House Democrats Introduce Sweeping Expansion of LGBTQ Civil Rights

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Peter Wade
·2 min read
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Congressional Democrats introduced broad legislation that would establish the first federal LGBTQ anti-discrimination protections, called the Equality Act, on Thursday. During his presidential campaign, President Joe Biden promised to prioritize the act’s passage within his first 100 days in office.

“In 2021, every American should be treated with respect and dignity,” Rep. David Cicilline (D-R.I.), who has reintroduced the bill every session since 2015, said in a statement. “Yet, in most states, LGBTQ people can be discriminated against because of who they are, or who they love. It is past time for that to change.”

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If enacted, the legislation would update current civil rights laws to include federal anti-discrimination protections for LGBTQ people. It would update the Fair Housing Act, Civil Rights Act of 1964, Equal Credit Opportunity Act, Jury Selection and Services Act, and laws around federal government employment. Currently, federal law does not prohibit discrimination on the basis of sexual orientation or gender identity. This means that protections for lesbian, gay, bisexual, transgender, and queer people vary greatly by state, which leaves many vulnerable to potential discrimination.

According to Cicilline, “In 27 states, a person can be denied housing because of their sexual orientation or gender identity. LGBTQ people can also be denied access to education in 31 states, and the right to serve on a jury in 41 states.”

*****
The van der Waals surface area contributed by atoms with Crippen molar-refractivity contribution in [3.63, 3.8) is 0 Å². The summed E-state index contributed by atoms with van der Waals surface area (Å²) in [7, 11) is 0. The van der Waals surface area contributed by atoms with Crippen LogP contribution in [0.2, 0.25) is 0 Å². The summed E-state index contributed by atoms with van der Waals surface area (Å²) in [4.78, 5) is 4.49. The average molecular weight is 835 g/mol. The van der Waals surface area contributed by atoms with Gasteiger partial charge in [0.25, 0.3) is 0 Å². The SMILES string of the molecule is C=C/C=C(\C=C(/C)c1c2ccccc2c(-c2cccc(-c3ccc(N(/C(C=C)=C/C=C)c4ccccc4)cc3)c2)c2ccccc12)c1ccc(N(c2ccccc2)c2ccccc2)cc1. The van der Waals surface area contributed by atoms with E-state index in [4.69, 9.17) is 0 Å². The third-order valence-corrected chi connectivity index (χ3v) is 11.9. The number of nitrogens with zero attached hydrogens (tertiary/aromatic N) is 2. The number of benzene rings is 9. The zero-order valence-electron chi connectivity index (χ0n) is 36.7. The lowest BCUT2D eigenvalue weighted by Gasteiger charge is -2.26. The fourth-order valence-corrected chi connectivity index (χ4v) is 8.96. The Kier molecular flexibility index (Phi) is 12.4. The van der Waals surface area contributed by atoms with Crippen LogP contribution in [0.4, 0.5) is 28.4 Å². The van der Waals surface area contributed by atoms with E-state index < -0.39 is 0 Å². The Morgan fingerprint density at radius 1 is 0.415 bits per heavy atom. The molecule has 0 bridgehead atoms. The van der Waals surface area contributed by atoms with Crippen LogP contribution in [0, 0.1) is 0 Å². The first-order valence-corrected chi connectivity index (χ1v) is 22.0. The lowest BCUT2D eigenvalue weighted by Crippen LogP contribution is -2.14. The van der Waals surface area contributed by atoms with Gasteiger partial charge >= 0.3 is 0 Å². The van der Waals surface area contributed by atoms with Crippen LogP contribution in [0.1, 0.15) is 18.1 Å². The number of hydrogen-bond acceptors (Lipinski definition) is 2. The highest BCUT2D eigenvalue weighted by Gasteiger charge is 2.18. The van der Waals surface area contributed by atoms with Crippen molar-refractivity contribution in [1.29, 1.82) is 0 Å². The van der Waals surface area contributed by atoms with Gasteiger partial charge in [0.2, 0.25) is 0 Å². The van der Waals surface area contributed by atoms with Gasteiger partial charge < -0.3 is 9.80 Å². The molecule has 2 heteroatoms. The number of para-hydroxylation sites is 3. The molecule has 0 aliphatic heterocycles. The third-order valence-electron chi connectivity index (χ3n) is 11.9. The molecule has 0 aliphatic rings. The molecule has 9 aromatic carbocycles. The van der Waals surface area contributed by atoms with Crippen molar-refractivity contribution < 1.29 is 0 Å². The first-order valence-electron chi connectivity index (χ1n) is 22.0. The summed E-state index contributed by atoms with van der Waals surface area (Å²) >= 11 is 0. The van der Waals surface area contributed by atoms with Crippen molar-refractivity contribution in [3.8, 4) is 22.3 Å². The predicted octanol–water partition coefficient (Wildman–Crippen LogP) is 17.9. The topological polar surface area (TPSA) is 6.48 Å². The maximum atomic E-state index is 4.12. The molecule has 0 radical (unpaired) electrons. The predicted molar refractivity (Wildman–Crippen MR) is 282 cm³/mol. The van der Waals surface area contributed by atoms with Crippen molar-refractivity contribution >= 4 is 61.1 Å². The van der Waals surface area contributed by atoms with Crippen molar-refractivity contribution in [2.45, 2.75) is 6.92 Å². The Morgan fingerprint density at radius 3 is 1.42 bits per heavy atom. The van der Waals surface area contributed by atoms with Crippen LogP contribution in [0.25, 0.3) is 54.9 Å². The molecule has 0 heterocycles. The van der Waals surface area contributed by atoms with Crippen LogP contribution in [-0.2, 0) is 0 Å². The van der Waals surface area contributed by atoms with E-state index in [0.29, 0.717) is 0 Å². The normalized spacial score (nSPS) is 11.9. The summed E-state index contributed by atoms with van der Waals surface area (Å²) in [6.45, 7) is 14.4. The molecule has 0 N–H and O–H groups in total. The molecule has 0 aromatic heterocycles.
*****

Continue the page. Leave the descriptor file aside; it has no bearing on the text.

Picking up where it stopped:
Biden has already issued an executive order that directed federal agencies to implement a 2020 Supreme Court decision, Bostock v. Clayton County, which granted LGBTQ individuals protections from employment discrimination under Title VII of the Civil Rights Act of 1964. But Human Rights Campaign President Alphonso David emphasized that while Bostock is important, passing the Equality Act would go a step further.

“While President Biden’s Executive Order implementing the Supreme Court’s Bostock ruling was a crucial step in addressing discrimination against LGBTQ people, it’s still vital that Congress pass the Equality Act to codify the Bostock decision to ensure protection in key areas of life including where existing civil rights laws do not have protections on the basis of sex,” David said in a statement.

The House already passed the Equality Act last session, in May of 2019. It passed with a bipartisan 236-173 vote, but it was blocked by then-senate majority leader Mitch McConnell from further consideration. The House is scheduled to bring the bill to the floor next week.

The protections in the Equality Act are relatively popular with Americans. According to a 2018 PRRI poll, seven in 10 Americans support laws protecting against discrimination in employment, housing, and public accommodations based on sexual orientation and gender identity.

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